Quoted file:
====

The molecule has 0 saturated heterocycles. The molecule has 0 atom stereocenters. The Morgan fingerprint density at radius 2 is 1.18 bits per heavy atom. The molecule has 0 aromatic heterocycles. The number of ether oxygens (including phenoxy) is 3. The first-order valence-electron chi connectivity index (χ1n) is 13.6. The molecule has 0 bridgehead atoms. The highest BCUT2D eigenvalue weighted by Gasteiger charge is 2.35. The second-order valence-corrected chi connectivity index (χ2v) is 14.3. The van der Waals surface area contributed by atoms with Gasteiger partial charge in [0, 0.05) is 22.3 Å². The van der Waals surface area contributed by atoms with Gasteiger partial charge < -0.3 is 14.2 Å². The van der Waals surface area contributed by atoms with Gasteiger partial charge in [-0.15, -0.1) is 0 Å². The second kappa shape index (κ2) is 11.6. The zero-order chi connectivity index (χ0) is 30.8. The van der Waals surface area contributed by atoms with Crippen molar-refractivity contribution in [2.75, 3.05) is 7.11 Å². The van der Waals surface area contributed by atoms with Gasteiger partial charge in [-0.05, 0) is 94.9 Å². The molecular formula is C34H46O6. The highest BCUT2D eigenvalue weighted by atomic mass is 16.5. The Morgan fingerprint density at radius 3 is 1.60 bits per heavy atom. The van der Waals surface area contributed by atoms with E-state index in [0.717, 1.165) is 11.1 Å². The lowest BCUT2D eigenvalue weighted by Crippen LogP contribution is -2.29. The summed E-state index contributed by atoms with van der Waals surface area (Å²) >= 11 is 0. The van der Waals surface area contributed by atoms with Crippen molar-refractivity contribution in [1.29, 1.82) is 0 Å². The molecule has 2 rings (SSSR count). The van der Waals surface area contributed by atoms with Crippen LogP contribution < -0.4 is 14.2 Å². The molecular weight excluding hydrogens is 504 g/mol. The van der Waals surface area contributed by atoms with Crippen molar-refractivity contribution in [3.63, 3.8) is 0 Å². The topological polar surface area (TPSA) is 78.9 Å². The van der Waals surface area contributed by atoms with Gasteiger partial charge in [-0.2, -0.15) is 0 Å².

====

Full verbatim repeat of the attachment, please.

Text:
The molecule has 0 saturated heterocycles. The molecule has 0 atom stereocenters. The Morgan fingerprint density at radius 2 is 1.18 bits per heavy atom. The molecule has 0 aromatic heterocycles. The number of ether oxygens (including phenoxy) is 3. The first-order valence-electron chi connectivity index (χ1n) is 13.6. The molecule has 0 bridgehead atoms. The highest BCUT2D eigenvalue weighted by Gasteiger charge is 2.35. The second-order valence-corrected chi connectivity index (χ2v) is 14.3. The van der Waals surface area contributed by atoms with Gasteiger partial charge in [0, 0.05) is 22.3 Å². The van der Waals surface area contributed by atoms with Gasteiger partial charge < -0.3 is 14.2 Å². The van der Waals surface area contributed by atoms with Gasteiger partial charge in [-0.15, -0.1) is 0 Å². The second kappa shape index (κ2) is 11.6. The zero-order chi connectivity index (χ0) is 30.8. The van der Waals surface area contributed by atoms with Crippen molar-refractivity contribution in [2.75, 3.05) is 7.11 Å². The van der Waals surface area contributed by atoms with Gasteiger partial charge in [-0.05, 0) is 94.9 Å². The molecular formula is C34H46O6. The highest BCUT2D eigenvalue weighted by atomic mass is 16.5. The Morgan fingerprint density at radius 3 is 1.60 bits per heavy atom. The van der Waals surface area contributed by atoms with E-state index in [0.717, 1.165) is 11.1 Å². The lowest BCUT2D eigenvalue weighted by Crippen LogP contribution is -2.29. The summed E-state index contributed by atoms with van der Waals surface area (Å²) >= 11 is 0. The van der Waals surface area contributed by atoms with Crippen molar-refractivity contribution in [1.29, 1.82) is 0 Å². The molecule has 2 rings (SSSR count). The van der Waals surface area contributed by atoms with Crippen LogP contribution < -0.4 is 14.2 Å². The molecular weight excluding hydrogens is 504 g/mol. The van der Waals surface area contributed by atoms with Crippen molar-refractivity contribution in [3.63, 3.8) is 0 Å². The topological polar surface area (TPSA) is 78.9 Å². The van der Waals surface area contributed by atoms with Gasteiger partial charge in [-0.2, -0.15) is 0 Å².